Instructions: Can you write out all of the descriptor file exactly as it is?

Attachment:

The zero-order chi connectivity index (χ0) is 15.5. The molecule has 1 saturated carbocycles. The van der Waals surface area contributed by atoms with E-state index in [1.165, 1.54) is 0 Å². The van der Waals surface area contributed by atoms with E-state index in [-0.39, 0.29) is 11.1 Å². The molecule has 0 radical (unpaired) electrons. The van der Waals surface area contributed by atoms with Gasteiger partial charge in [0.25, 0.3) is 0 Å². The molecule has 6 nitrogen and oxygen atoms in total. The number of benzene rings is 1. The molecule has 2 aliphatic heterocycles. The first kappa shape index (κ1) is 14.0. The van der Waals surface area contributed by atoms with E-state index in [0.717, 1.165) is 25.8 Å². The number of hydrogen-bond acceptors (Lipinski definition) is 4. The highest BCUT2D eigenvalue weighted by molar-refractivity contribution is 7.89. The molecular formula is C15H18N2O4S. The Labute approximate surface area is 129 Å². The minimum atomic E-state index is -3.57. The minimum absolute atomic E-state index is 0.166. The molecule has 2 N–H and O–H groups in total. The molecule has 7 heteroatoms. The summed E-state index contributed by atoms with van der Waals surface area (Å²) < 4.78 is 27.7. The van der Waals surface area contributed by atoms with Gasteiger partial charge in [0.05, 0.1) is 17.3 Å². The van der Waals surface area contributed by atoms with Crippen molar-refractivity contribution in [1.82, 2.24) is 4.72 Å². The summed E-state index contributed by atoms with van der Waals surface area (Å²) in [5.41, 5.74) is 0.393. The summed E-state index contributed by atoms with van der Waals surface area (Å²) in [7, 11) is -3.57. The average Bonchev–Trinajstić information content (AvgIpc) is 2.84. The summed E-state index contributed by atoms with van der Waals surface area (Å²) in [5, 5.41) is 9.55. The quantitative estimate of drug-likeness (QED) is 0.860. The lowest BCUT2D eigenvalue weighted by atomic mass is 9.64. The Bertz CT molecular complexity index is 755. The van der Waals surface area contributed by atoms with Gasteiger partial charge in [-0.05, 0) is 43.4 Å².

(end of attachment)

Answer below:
The zero-order chi connectivity index (χ0) is 15.5. The molecule has 1 saturated carbocycles. The van der Waals surface area contributed by atoms with E-state index in [1.165, 1.54) is 0 Å². The van der Waals surface area contributed by atoms with E-state index in [-0.39, 0.29) is 11.1 Å². The molecule has 0 radical (unpaired) electrons. The van der Waals surface area contributed by atoms with Gasteiger partial charge in [0.25, 0.3) is 0 Å². The molecule has 6 nitrogen and oxygen atoms in total. The number of benzene rings is 1. The molecule has 2 aliphatic heterocycles. The first kappa shape index (κ1) is 14.0. The van der Waals surface area contributed by atoms with E-state index in [0.717, 1.165) is 25.8 Å². The number of hydrogen-bond acceptors (Lipinski definition) is 4. The highest BCUT2D eigenvalue weighted by molar-refractivity contribution is 7.89. The molecular formula is C15H18N2O4S. The Labute approximate surface area is 129 Å². The minimum atomic E-state index is -3.57. The minimum absolute atomic E-state index is 0.166. The molecule has 2 N–H and O–H groups in total. The molecule has 7 heteroatoms. The summed E-state index contributed by atoms with van der Waals surface area (Å²) < 4.78 is 27.7. The van der Waals surface area contributed by atoms with Gasteiger partial charge in [0.05, 0.1) is 17.3 Å². The van der Waals surface area contributed by atoms with Crippen molar-refractivity contribution in [1.82, 2.24) is 4.72 Å². The summed E-state index contributed by atoms with van der Waals surface area (Å²) in [5.41, 5.74) is 0.393. The summed E-state index contributed by atoms with van der Waals surface area (Å²) in [7, 11) is -3.57. The average Bonchev–Trinajstić information content (AvgIpc) is 2.84. The summed E-state index contributed by atoms with van der Waals surface area (Å²) in [5, 5.41) is 9.55. The quantitative estimate of drug-likeness (QED) is 0.860. The lowest BCUT2D eigenvalue weighted by atomic mass is 9.64. The Bertz CT molecular complexity index is 755. The van der Waals surface area contributed by atoms with Gasteiger partial charge in [-0.05, 0) is 43.4 Å².